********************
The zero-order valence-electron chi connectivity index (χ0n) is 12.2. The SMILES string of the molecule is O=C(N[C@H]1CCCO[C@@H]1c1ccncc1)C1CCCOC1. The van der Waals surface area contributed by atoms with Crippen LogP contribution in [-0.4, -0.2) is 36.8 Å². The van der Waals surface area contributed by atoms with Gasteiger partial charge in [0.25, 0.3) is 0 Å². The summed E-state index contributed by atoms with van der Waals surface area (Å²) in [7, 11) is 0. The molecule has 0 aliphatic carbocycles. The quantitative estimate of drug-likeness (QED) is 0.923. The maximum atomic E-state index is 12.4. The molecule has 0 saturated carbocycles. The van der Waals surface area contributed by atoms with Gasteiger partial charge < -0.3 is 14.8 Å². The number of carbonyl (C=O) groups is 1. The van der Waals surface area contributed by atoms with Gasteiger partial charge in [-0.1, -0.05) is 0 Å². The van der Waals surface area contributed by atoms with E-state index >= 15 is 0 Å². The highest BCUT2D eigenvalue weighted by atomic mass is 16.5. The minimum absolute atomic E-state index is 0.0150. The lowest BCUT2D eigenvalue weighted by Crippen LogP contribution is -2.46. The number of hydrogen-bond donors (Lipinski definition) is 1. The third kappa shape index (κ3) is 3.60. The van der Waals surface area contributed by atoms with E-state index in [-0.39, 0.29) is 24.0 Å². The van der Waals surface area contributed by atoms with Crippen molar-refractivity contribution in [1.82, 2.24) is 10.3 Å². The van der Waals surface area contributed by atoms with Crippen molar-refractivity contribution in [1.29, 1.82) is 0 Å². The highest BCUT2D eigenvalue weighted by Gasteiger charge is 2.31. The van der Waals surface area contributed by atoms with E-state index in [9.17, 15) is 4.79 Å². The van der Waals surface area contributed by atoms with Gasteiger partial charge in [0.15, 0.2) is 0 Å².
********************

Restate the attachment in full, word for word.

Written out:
The zero-order valence-electron chi connectivity index (χ0n) is 12.2. The SMILES string of the molecule is O=C(N[C@H]1CCCO[C@@H]1c1ccncc1)C1CCCOC1. The van der Waals surface area contributed by atoms with Crippen LogP contribution in [-0.4, -0.2) is 36.8 Å². The van der Waals surface area contributed by atoms with Gasteiger partial charge in [0.25, 0.3) is 0 Å². The summed E-state index contributed by atoms with van der Waals surface area (Å²) in [7, 11) is 0. The molecule has 0 aliphatic carbocycles. The quantitative estimate of drug-likeness (QED) is 0.923. The maximum atomic E-state index is 12.4. The molecule has 0 saturated carbocycles. The van der Waals surface area contributed by atoms with Gasteiger partial charge < -0.3 is 14.8 Å². The number of carbonyl (C=O) groups is 1. The van der Waals surface area contributed by atoms with Gasteiger partial charge in [-0.1, -0.05) is 0 Å². The van der Waals surface area contributed by atoms with E-state index >= 15 is 0 Å². The highest BCUT2D eigenvalue weighted by atomic mass is 16.5. The minimum absolute atomic E-state index is 0.0150. The lowest BCUT2D eigenvalue weighted by Crippen LogP contribution is -2.46. The number of hydrogen-bond donors (Lipinski definition) is 1. The third kappa shape index (κ3) is 3.60. The van der Waals surface area contributed by atoms with E-state index in [-0.39, 0.29) is 24.0 Å². The van der Waals surface area contributed by atoms with Crippen molar-refractivity contribution in [1.82, 2.24) is 10.3 Å². The van der Waals surface area contributed by atoms with Crippen molar-refractivity contribution in [1.29, 1.82) is 0 Å². The highest BCUT2D eigenvalue weighted by Gasteiger charge is 2.31. The van der Waals surface area contributed by atoms with E-state index in [9.17, 15) is 4.79 Å². The van der Waals surface area contributed by atoms with Gasteiger partial charge in [0.15, 0.2) is 0 Å².